KEVM Wins IC3-Ethereum Crypto Boot Camp 2017 Competition

World's First Formal Semantics of Ethereum Virtual Machine Wins IC3-Ethereum Crypto Boot Camp
Image credit: Award victory, by sondem, via

KEVM, a framework developed by the University of Illinois at Urbana-Champaign (UIUC) with support from IOHK, has won this year’s IC3-Ethereum Crypto Boot Camp, a blockchain development event and competition.

The team has modeled the world’s first complete, fully executable formal semantics of the Ethereum Virtual Machine (EVM), and produced the KEVM framework, which allows for formal execution, analysis, and verification of EVM smart contracts.

IC3 Ethereum Crypto Boot Camp 2017 Award Ceremony
Everett Hildenbrandt (left), UIUC PhD student accepts first place award for the project he led “Analysis Tools on K Semantics of EVM”. Presenting the award, left to right, are Prof. Andrew Miller, IC3 Associate Director, Ming Chan, Ethereum Foundation Executive Director, and Vitalik Buterin, Ethereum Chief Scientist. Jonathan Levin, Hyperledger Foundation, (in the background between Ming and Vitalik) enjoys Andrew’s humor, along with the rest of the crowd. Image via IC3, the Initiative for Cryptocurrencies and Contracts.

“The pressing need to address repeated security vulnerabilities and high-profile failures in Ethereum smart contracts hasn’t been adequately addressed by existing formal verification and program analysis tools,” said Prof. Grigore Rosu of the UIUC’s Siebel Center for Computer Science and CEO of Runtime Verification. Until now, no fully-formal, rigorous, comprehensive, and executable semantics of EVM existed, leaving a lack of rigor on which to base such tools.

“KEVM allows us to formally verify properties of EVM-based smart contracts in a correct-by-construction and cost-effective manner. It is significant because Ethereum users need the guarantees of formal verification to safeguard against financial losses due to software bugs,” he said.

“This work serves as a foundation for the development of new smart contract analysis tools; more importantly, it gives us invaluable insight on how to design better programming languages for smart contracts.”

IOHK said it chose to invest in the search and development of a formal semantics of the EVM based on the K framework due to K’s language-independent nature, wide potential application, and its success in academia, where K has been used to formalize several real-world languages such as JavaScript, Java, C, Python, and PHP.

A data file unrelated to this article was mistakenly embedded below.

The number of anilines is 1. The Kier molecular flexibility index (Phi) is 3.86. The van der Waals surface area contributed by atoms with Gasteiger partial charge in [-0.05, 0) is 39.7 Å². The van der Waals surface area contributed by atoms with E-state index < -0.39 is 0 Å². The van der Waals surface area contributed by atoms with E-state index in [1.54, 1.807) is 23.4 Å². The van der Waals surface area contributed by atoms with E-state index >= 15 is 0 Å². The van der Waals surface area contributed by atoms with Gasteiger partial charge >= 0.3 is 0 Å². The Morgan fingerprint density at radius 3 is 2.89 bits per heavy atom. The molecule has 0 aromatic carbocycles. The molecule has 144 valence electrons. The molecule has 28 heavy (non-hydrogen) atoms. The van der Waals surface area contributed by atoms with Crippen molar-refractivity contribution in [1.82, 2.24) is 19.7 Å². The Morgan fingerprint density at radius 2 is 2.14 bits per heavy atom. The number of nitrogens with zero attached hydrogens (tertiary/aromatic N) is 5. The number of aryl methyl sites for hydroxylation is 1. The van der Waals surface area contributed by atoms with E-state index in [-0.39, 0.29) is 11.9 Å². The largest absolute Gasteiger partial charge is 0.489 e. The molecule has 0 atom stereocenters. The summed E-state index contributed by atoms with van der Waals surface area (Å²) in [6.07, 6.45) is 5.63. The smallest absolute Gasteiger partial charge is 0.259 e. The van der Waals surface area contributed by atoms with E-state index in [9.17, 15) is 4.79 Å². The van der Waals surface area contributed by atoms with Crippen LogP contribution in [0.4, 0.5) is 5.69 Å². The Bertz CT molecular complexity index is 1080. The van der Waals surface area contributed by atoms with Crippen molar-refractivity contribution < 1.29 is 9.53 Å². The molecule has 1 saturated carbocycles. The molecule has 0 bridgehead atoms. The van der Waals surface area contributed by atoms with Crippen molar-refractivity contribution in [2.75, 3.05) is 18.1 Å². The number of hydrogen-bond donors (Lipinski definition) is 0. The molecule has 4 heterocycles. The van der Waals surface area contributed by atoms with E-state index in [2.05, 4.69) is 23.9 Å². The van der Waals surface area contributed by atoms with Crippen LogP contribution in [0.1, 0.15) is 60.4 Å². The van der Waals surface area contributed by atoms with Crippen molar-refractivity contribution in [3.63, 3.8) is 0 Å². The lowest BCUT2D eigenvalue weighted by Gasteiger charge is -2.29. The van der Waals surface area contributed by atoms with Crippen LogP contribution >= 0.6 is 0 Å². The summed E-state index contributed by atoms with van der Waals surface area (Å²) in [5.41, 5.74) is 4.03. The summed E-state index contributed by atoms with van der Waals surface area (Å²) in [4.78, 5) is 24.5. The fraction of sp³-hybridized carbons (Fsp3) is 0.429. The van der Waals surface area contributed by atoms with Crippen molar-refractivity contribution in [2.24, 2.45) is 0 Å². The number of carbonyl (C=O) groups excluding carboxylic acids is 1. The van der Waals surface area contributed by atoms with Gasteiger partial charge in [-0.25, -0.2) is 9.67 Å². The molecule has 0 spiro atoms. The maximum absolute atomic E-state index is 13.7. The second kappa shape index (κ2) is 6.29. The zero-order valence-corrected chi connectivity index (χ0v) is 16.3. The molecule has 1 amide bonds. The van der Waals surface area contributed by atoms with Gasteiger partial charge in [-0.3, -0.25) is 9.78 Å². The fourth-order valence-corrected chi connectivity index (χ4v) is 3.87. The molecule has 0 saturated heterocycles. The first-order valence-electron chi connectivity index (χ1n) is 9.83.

“This research has given us a great degree of insight into what one should do to redesign the EVM to make it more secure, faster, and more efficient. It will now be easier to build tooling for the EVM, such as verified compilers,” said Charles Hoskinson, CEO and founder of IOHK, an engineering company that builds cryptocurrencies and blockchains for academic institutions, government entities and corporations.

“This white paper is the result of our first wave of research into this area. Based on this research, IOHK will begin building prototypes and our hope is to have an EVM 2.0 ready next year, as part of Cardano, a product we are currently building.”

Held at the Connell University, the IC3’s second annual Ethereum Crypto Boot Camp brought together professors, Ethereum Foundation contributors and top students and developers for an immersive week-long coding and learning experience in blockchains and smart contracts.

The boot camp featured daily keynote presentations by smart contract and blockchain experts such as Vitalik Buterin, founder of the Ethereum Foundation, Dr. Ittay Eyal from IC3 and Cornell University, Casey Detrio from the Ethereum Foundation, Andrew Miller from IC3 and UMD, among others.

The team behind KEVM competed against nine other teams tasked with solving with solving some of the problems currently facing the Ethereum ecosystem.

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